On the other hand if the applicant does some advance research on companies in his country who hire students who have returned from the U.S. to get really good jobs, and if he actually interviews some of those companies regarding possibilities for future employment, or if his current employer has promised a higher salary and position if he returns home with his American degree—this can demonstrate to a visa officer that his FOCUS for employment is back home and not in the U.S.

QUESTION #6   WHAT COURSES WILL YOU BE TAKING IN YOUR MAJOR OF STUDY?

REASON FOR ASKING THIS QUESTION:

If the applicant has not already studied the university catalogue to see what classes he will be taking in his major, this is certainly evidence that he is not very interested in academics, but rather, just is focused on trying to get to the U.S. for some other reason. 

QUESTION #7   HOW WILL THESE COURSES HELP YOU GET A GOOD JOB BACK HOME?

REASON FOR ASKING THIS QUESTION:

If the applicant cannot relate the courses he will be taking in the U.S. to an anticipated job when he returns to his home country, a visa officer may conclude that he may not care what the courses are about—because he doesn’t plan to go back home to apply for an enhanced job there that requires skill in those areas.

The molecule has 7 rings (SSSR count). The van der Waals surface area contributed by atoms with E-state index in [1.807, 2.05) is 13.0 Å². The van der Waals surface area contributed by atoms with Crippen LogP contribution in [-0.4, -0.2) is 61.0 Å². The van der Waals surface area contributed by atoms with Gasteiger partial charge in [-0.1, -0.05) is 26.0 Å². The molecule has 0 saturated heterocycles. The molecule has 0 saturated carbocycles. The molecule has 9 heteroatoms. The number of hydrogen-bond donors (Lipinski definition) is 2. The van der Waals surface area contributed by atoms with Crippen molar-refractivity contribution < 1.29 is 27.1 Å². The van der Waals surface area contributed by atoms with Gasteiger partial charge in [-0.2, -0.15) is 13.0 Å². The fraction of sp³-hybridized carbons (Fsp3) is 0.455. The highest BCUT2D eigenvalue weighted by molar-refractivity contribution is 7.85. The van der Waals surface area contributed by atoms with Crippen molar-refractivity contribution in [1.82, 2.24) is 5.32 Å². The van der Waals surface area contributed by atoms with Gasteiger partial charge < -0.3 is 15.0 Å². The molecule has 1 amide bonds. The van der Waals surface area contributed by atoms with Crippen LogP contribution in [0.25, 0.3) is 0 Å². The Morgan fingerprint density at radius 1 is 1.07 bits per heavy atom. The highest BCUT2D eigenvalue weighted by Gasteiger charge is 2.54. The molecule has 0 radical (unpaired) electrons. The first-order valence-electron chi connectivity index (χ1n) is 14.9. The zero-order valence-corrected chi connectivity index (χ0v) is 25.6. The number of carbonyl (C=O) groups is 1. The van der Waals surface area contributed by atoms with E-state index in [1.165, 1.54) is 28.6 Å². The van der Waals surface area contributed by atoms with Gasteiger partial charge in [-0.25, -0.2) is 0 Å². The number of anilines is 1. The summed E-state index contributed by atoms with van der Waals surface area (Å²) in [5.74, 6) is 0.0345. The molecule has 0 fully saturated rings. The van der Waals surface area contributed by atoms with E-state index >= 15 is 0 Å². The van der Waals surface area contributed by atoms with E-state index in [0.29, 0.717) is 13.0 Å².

QUESTION #8   TELL ME SOMETHING ABOUT THIS UNIVERSITY AND WHERE IT IS LOCATED.

REASON FOR ASKING THIS QUESTION:

It is obvious that any genuine applicant for a student visa will have studied the website and literature of the university which has issued him an I-20.  However, if, at the time of the visa interview, the student does not know, for example, details about the location, the climate or the history of the university, the start dates, the size of the school, the services offered for international students, etc., this can indicate to the visa officer that the candidate’s focus is not on this university at all, but, rather his focus is on just getting to the U.S., but probably not to enroll and graduate there.   This may indicate to the officer that this applicant has no intention of studying at this particular university, and could be considered to be a probable “immigrant”, (and therefore ineligible for a student visa).  

QUESTION #9     DO YOU HAVE RELATIVES OR FRIENDS LIVING NEAR THIS UNIVERSITY?

REASON FOR ASKING THIS QUESTION (about relatives and friends near the university)

If the student has friends or relatives near the university where he plans to attend, a visa officer may want to know the nature of the relationship with those persons.  For example, if the student has a “friend” near there who is actually a fiancé and a U.S. resident, the possibility of marriage and change of status may be a consideration in not granting the visa.  Or, if the close relatives have a business in the area, it can sometimes be assumed that the student might work for them in their business or their home (such as babysitting) in exchange for room and board. 

While this would ordinarily be a convenient and pleasant relationship for both the student and the family, such a work arrangement is actually illegal for a student to engage in.  Thus, the visa may possibly be denied if the visa officer concludes that the applicant’s intent is to “work” for his relatives while he is studying.  

TIPS AND SUGGESTIONS FOR THE VISA INTERVIEW: